“There is only one big risk you should avoid at all costs, and that is the risk of doing nothing.”
Dennis Waitley, author
Fear not: concierge medicine may be the change you need most.
For more than 14 years, Specialdocs has been transitioning physicians from a traditional practice model to concierge medicine. We’ve seen the fears, anxiety and concerns physicians have as they make this important decision for their career. But we also know that in today’s dysfunctional healthcare environment, physicians are justifiably as worried about maintaining the status quo. Eliminate your anxiety with a truer understanding of the realities of concierge medicine…read on for Specialdocs’ insights on how to understand the top 7 fear factors.
Fear Factor #1: Concierge medicine will only appeal to my wealthy patients.
Reality #1: The typical annual membership fee for a concierge medicine practice has become more affordable as the model has gained mainstream acceptance. In fact, the monthly cost often amounts to about the price of a cable tv package.
Fear Factor #2: Patients will abuse access to my personal cell phone.
Reality #2: It is often just the opposite, according to our physician-clients, who tell us many of their patients are actually more respectful of this privilege, knowing they can call whenever they need to. Many doctors even wish their patients would call more often i.e. not wait until Monday to call if they’re ill on Saturday.
Fear Factor #3: Transitioning to concierge medicine will negatively impact my staff.
Reality #3: It’s understandable that once they hear of your transition, your staff will immediately wonder if they will lose their jobs. Keep in mind however, that it is very possible you may need the same number of people in your office after your transition. In most cases, your staff will be working just as hard, but will now have the time to focus on actions that will make a real difference in the patient experience, such as getting up, opening doors, and greeting patients instead of sitting behind a glass window.
Fear Factor #4: My patient panel will be mostly elderly and very ill.
Reality #4: There is no doubt that the majority of patients are of Medicare age, and many Baby Boomers who are financially comfortable and wanting to invest in their health and wellness continue to seek out concierge physicians. However, it’s also true that people are more invested in their health than ever before and at younger ages. They join fitness clubs, participate in corporate wellness programs, embrace healthy eating, and as a result, we’re seeing a new generation of patients who appreciate the value of proactive vs. reactive care. Direct access to their physician 24/7 is also especially attractive to younger people with demanding jobs who don’t have time to spend in a waiting room, or to wait several days for an appointment when they’re ill.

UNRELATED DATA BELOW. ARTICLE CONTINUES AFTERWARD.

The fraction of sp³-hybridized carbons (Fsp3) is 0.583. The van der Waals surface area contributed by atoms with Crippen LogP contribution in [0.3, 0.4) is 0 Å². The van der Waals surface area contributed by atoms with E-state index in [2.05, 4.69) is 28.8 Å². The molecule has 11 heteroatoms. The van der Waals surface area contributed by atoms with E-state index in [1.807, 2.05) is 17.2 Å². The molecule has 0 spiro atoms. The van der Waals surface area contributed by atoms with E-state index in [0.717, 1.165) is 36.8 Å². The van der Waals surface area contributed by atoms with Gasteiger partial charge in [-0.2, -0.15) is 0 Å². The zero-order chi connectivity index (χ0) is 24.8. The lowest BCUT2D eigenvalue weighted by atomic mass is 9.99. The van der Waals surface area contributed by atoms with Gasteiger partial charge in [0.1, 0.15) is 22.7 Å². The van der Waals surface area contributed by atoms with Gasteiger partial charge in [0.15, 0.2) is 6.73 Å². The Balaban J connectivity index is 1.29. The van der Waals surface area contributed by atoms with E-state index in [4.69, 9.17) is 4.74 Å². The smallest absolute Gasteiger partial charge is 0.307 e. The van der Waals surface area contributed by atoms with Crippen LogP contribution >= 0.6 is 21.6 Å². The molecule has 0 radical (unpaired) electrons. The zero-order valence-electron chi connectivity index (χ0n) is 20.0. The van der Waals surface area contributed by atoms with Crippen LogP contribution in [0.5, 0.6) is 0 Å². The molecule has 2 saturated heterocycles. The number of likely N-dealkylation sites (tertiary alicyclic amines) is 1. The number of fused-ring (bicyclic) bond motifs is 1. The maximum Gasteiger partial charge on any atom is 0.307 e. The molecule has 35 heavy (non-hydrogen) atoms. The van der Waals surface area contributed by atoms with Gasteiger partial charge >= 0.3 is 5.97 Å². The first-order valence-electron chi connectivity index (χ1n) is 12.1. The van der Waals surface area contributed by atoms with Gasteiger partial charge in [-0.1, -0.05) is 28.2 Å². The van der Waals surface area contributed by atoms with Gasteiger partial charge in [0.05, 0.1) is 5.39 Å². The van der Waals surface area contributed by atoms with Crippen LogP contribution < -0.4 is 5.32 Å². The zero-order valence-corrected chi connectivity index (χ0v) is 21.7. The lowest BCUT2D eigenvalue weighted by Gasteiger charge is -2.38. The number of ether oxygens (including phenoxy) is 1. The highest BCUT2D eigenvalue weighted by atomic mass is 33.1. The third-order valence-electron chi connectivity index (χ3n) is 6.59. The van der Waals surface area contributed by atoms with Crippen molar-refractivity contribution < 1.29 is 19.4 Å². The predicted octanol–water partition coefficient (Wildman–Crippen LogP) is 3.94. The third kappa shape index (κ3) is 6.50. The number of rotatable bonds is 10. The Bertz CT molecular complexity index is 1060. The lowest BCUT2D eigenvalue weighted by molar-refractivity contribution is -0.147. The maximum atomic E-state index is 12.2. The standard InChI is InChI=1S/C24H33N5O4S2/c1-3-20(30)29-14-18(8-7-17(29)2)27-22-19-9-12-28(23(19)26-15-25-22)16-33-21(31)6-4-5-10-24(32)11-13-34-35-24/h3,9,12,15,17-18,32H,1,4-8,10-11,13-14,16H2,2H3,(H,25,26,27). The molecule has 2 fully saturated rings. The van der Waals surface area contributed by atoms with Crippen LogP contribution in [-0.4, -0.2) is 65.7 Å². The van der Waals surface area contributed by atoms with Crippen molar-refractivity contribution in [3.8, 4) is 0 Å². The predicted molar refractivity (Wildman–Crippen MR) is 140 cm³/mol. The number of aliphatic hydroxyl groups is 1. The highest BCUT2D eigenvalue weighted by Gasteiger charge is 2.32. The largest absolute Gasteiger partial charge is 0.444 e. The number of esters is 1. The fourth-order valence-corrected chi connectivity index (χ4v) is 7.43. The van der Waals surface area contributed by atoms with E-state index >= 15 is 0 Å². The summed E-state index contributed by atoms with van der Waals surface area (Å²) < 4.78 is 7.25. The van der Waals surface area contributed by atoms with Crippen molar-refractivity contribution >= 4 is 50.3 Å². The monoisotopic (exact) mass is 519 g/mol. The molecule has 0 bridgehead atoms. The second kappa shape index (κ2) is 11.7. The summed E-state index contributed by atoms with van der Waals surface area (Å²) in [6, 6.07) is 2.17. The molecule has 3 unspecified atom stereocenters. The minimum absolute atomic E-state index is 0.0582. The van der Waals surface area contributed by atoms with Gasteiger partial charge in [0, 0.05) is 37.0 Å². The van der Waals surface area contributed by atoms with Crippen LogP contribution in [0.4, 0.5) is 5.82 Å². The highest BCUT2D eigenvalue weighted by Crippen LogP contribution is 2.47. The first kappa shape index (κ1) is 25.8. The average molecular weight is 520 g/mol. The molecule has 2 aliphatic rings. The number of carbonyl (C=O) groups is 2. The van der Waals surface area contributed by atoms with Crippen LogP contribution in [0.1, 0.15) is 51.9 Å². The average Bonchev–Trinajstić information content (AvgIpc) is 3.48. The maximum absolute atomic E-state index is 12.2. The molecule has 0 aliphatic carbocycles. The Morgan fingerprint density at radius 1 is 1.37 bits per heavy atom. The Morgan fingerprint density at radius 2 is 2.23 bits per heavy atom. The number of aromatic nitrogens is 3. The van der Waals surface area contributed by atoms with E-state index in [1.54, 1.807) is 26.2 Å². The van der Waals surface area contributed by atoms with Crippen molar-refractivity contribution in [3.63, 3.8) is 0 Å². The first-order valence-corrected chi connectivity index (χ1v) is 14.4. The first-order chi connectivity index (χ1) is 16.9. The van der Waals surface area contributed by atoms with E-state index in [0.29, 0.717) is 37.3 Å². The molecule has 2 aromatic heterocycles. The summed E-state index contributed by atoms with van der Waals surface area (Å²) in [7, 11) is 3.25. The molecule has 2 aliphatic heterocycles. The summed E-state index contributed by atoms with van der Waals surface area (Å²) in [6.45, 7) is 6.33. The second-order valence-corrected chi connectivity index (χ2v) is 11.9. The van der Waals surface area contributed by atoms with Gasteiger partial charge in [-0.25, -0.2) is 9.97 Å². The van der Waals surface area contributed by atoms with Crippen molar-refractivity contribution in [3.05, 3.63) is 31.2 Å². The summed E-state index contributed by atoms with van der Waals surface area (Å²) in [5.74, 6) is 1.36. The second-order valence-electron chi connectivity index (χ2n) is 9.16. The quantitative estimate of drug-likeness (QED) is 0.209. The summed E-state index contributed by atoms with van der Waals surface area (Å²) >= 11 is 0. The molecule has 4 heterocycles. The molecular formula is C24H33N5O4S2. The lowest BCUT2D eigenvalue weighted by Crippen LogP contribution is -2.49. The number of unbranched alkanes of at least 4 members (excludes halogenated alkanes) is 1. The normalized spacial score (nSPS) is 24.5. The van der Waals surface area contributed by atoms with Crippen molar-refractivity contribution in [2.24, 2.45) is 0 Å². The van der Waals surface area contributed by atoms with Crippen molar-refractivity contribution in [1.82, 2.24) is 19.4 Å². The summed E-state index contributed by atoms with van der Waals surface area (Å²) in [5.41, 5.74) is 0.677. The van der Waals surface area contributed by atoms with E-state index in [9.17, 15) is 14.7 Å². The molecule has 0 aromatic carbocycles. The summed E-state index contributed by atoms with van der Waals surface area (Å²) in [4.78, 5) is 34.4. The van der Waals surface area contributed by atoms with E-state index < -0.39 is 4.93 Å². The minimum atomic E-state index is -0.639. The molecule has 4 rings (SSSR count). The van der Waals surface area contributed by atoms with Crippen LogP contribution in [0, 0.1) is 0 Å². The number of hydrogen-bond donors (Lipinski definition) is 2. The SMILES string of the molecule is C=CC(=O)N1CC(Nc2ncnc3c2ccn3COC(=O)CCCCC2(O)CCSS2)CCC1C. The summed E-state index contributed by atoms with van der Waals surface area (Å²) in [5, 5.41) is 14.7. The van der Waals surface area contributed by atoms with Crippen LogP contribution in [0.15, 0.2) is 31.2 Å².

Fear Factor #5: If I changed to concierge medicine, I would be abandoning my patients.
Reality #5: Remember that you are not leaving your patients – you are still practicing medicine. Help your patients see concierge medicine not as an unnecessary expense but rather an investment in their health. Many concierge physicians also offer discounts or scholarships to patients who cannot afford the full amount – we recommend this should account for 10 percent of the patient panel on average. When patients choose not to become a member of a concierge practice, at Specialdocs we help our clients find a new home for every patient, ensuring continuity of care.
Fear Factor #6: I would be contributing to a future shortage of primary care physicians.
Reality #6: Making the change to concierge medicine means you will be part of the solution – not part of the problem – because you will still be there for your patients over the long term. Burnout is one of the biggest reasons physicians leave the profession prematurely, but the work-life balance made possible in a concierge model helps restore our physicians’ passion for practicing medicine.
Fear Factor #7: Concierge medicine practices only work in big cities or affluent communities.
Reality #7: Our physician-clients have found success in various settings. We’ve worked with physicians located in small towns such as Stowe, VT and Milton, DE to communities outside major urban areas such as Lafayette, IN, Redding, CA and Oak Lawn, IL. Research shows that membership medicine practices continue to gain traction nationwide, growing exponentially since its inception in the 1990s to more than 10,000 today.
Physicians, would you like to “fact check” your knowledge of concierge medicine? Sign up for our free webinar titled “Membership Medicine: Is it Right for Your Practice?” on Sept. 8, Noon CT, or share your thoughts with us on LinkedIn, Twitter or Facebook. We’d love to hear from you!